You will join a growing cohort of doctoral students within the Centre and, given the collaborative nature of the project, will have considerable opportunity to engage with high profile policy and practice agencies. The project would suit applicants who have a background in law, policy, social work or social science.
The focus of the project will be on the family court modernisation agenda in England, in particular, it will address pressing national questions about the challenges and implications of completing public law children’s cases within far shorter performance timescales, and whether shorter is always better in terms of children’s outcomes. A number of high profile appeal court cases have brought tensions between performance and professional discretion sharply into view, alongside critical questions of how the family courts ensure timely decisions about children’s futures. Cases in which parents lack litigation capacity; cases of large sibling groups and those that concern transnational family networks all pose particular challenges for frontline social workers, lawyers and judges regarding timeliness. Frontline practitioners, now operating under increasing pressure due to the volume of cases coming before the courts, must carefully balance competing tensions between human rights and performance whilst ensuring children who cannot return to birth parents find the security they need through adoption or other out of home placement. These pressures are not particular to the UK given similar timescales for permanency decision-making, which ensures the project’s international relevance.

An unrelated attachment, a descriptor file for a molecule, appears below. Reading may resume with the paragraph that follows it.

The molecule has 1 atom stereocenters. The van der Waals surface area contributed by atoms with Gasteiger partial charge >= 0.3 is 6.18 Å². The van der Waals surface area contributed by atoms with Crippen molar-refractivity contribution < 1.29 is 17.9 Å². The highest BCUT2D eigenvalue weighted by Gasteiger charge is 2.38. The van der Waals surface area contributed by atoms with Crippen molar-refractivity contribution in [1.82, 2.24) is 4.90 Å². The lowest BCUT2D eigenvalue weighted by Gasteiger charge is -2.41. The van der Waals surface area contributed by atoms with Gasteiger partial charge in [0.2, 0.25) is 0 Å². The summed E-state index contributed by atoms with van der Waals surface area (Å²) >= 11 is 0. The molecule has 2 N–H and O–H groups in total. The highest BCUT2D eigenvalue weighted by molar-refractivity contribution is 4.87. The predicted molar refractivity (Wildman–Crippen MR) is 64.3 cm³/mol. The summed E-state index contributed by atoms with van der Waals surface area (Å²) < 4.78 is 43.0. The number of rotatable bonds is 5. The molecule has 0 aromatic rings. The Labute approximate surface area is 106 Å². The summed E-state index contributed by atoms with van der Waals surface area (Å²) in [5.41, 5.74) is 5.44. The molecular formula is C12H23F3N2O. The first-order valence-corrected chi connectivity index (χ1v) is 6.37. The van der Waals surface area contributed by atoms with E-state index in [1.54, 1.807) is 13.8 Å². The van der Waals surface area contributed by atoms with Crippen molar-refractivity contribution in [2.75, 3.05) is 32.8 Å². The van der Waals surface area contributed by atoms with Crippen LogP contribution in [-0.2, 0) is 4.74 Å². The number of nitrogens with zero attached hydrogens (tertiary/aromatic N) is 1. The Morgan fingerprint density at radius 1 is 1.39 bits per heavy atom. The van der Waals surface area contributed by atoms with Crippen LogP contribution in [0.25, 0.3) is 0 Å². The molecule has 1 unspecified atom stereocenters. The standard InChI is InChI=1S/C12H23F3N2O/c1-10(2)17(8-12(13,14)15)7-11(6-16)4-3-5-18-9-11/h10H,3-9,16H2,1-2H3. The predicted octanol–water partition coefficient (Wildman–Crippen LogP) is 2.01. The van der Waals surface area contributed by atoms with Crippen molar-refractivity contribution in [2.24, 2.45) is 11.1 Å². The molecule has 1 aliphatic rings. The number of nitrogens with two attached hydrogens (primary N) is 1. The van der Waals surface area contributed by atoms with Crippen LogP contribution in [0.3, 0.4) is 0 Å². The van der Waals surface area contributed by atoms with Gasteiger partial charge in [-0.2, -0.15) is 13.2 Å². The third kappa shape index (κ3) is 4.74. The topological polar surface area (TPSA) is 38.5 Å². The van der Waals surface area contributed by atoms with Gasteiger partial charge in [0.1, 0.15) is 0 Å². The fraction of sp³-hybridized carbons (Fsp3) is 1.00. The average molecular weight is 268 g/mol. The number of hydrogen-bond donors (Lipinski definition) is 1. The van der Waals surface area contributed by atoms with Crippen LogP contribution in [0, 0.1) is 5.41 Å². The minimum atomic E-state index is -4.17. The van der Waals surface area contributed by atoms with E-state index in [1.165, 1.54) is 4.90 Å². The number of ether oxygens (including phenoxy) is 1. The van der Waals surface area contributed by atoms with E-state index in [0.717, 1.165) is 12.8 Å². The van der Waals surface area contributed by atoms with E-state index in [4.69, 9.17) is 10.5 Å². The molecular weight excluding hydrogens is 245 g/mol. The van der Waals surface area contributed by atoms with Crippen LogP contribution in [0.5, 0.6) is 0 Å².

This qualitative project will combines case review with ethnographic observation. The research will build on and be further informed by case analysis currently being undertaken by Cafcass and work that the Centre will be doing to produce a quantitative picture of “long-running cases” in England and Wales.
Please contact Professor Karen Broadhurst (email@example.com) to discuss your interest in this fully funded PhD.